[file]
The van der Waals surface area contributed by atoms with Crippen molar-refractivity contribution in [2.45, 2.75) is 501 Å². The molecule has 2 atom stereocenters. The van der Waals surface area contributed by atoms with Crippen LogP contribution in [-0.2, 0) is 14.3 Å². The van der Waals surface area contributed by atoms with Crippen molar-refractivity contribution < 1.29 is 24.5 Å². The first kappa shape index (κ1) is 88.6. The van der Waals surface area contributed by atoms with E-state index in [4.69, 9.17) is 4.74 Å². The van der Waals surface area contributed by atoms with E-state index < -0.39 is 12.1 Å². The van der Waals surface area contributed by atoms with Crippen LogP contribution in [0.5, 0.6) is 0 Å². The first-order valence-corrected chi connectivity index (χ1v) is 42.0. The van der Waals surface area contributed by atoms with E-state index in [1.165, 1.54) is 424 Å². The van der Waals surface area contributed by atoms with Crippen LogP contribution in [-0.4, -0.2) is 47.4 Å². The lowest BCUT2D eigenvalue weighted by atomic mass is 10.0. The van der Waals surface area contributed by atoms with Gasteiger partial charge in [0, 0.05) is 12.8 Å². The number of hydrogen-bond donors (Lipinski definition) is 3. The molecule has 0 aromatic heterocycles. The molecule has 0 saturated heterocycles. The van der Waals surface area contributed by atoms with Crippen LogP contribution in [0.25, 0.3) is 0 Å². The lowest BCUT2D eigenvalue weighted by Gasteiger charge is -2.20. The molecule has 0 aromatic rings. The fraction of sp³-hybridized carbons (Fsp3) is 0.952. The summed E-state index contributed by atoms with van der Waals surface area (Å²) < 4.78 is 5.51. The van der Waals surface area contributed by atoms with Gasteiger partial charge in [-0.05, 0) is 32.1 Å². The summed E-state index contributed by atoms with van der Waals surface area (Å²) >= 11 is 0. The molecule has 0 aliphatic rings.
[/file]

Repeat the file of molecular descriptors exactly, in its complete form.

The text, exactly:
The van der Waals surface area contributed by atoms with Crippen molar-refractivity contribution in [2.45, 2.75) is 501 Å². The molecule has 2 atom stereocenters. The van der Waals surface area contributed by atoms with Crippen LogP contribution in [-0.2, 0) is 14.3 Å². The van der Waals surface area contributed by atoms with Crippen molar-refractivity contribution < 1.29 is 24.5 Å². The first kappa shape index (κ1) is 88.6. The van der Waals surface area contributed by atoms with E-state index in [4.69, 9.17) is 4.74 Å². The van der Waals surface area contributed by atoms with E-state index < -0.39 is 12.1 Å². The van der Waals surface area contributed by atoms with Crippen LogP contribution in [0.5, 0.6) is 0 Å². The first-order valence-corrected chi connectivity index (χ1v) is 42.0. The van der Waals surface area contributed by atoms with E-state index in [1.165, 1.54) is 424 Å². The van der Waals surface area contributed by atoms with Crippen LogP contribution in [-0.4, -0.2) is 47.4 Å². The lowest BCUT2D eigenvalue weighted by atomic mass is 10.0. The van der Waals surface area contributed by atoms with Gasteiger partial charge in [0, 0.05) is 12.8 Å². The number of hydrogen-bond donors (Lipinski definition) is 3. The molecule has 0 aromatic heterocycles. The molecule has 0 saturated heterocycles. The van der Waals surface area contributed by atoms with Crippen LogP contribution in [0.25, 0.3) is 0 Å². The lowest BCUT2D eigenvalue weighted by Gasteiger charge is -2.20. The molecule has 0 aromatic rings. The fraction of sp³-hybridized carbons (Fsp3) is 0.952. The summed E-state index contributed by atoms with van der Waals surface area (Å²) < 4.78 is 5.51. The van der Waals surface area contributed by atoms with Gasteiger partial charge in [-0.05, 0) is 32.1 Å². The summed E-state index contributed by atoms with van der Waals surface area (Å²) >= 11 is 0. The molecule has 0 aliphatic rings.